Delhi High Court on nursery admissions: Schools on DDA land can use their own criteria; for now

The court will now hear the matter on January 19.

Written by Aneesha Mathur | New Delhi | Published:January 14, 2017 3:27 am
Delhi school, Delhi School on DDA land, Delhi schools nursery admissions criteria, Delhi nursery admissions criteria, Latest news, Education news, National news, India news The court will hear the matter on January 19. Express

The nursery admission schedule in the capital will remain unchanged, with the Delhi High Court Friday allowing private schools on DDA land to upload their own admissions criteria and issue forms for the time being. However, the bench of Justice Manmohan on Friday directed that the forms being issued by private schools will also include the “distance from the school”, where parents will have to mark whether their residence is less than 3 km, 3-6 km or over 6 km from the school.

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The court held that since scrutiny of forms for admissions is scheduled to take place after January 31, the final decision on whether to issue a stay order on the Delhi government’s January 7 order — making “distance” the primary criteria for admissions — will be taken before that date. The court will now hear the matter on January 19.

In the interim, the bench has allowed schools to continue the application process. “Parents shall fill the form in the prescribed format and the criteria mentioned by schools. The format of the form shall also contain the criteria mentioned in the impugned notification, dated 7 January 2017, regarding neighbourhood…,” directed the bench in its order.

The January 7 guidelines state that schools “shall not refuse admission to the residents of the locality”. Defining what neighbourhood would mean, the guidelines state that students who reside within 1 km of the school will be preferred. If seats are not filled, preference will be given to those residing within 1-3 km.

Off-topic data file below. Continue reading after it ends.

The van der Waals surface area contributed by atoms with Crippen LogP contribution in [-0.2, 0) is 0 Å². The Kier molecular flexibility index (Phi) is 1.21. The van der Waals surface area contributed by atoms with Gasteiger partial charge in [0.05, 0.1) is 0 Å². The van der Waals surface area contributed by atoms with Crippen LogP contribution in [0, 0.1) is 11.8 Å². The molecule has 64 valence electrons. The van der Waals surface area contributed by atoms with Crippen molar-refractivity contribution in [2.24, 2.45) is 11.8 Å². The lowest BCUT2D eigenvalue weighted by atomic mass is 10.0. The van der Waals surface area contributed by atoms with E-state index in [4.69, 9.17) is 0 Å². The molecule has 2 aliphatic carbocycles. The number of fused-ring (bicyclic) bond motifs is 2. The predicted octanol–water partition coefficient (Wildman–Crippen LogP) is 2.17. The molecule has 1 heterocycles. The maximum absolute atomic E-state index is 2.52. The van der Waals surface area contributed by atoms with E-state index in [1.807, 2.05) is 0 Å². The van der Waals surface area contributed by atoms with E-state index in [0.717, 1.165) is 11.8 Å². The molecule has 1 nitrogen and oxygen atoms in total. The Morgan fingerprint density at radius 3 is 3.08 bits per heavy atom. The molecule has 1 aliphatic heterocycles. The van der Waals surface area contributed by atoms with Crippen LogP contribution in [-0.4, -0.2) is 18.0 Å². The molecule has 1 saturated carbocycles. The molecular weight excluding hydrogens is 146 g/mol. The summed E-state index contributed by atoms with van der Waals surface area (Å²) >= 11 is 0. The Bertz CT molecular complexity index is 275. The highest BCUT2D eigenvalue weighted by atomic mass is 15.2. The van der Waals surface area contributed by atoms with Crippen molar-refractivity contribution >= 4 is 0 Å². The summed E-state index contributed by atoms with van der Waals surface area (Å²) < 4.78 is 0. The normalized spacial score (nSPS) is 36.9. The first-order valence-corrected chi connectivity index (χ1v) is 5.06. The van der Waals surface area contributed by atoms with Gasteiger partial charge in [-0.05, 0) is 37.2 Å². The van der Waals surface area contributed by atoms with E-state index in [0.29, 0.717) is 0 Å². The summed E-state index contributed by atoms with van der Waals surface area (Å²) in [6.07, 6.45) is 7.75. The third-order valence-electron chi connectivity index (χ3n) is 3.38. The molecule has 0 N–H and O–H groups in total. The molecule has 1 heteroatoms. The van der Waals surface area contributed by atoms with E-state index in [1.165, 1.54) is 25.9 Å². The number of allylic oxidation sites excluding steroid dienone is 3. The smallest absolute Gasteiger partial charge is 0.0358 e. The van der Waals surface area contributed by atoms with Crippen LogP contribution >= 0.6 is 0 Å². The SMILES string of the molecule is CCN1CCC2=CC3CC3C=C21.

During the hearing, the bench also pulled up the government for the late notification. Due to the delay by the government, the high court said it too was being “made a villain” since it was “forced” to consider the admission criteria every year.

On Thursday, the bench had asked the government why the guidelines could not have been issued at least six months before the admission process began. The schools, in their arguments through senior advocates Sunil Gupta and Amit Sibal, told the court that such problems happen “every year”.

“The new criteria has completely changed the criteria laid down in the 2007 government order,” said Gupta.

Sibal also told the court that the notification “takes away the right of the schools to admit students, and the right of parents to choose the school.”

The NGO, Justice for All, also filed an impleadment application on the issue. Advocate Khagesh Jha told the bench that in 2004, the Supreme Court had issued directions to the Delhi government to ensure that the terms of DDA allotment letters are complied with. Therefore, he said, schools on DDA land were obliged to admit students according to the criteria in the allotment letter.

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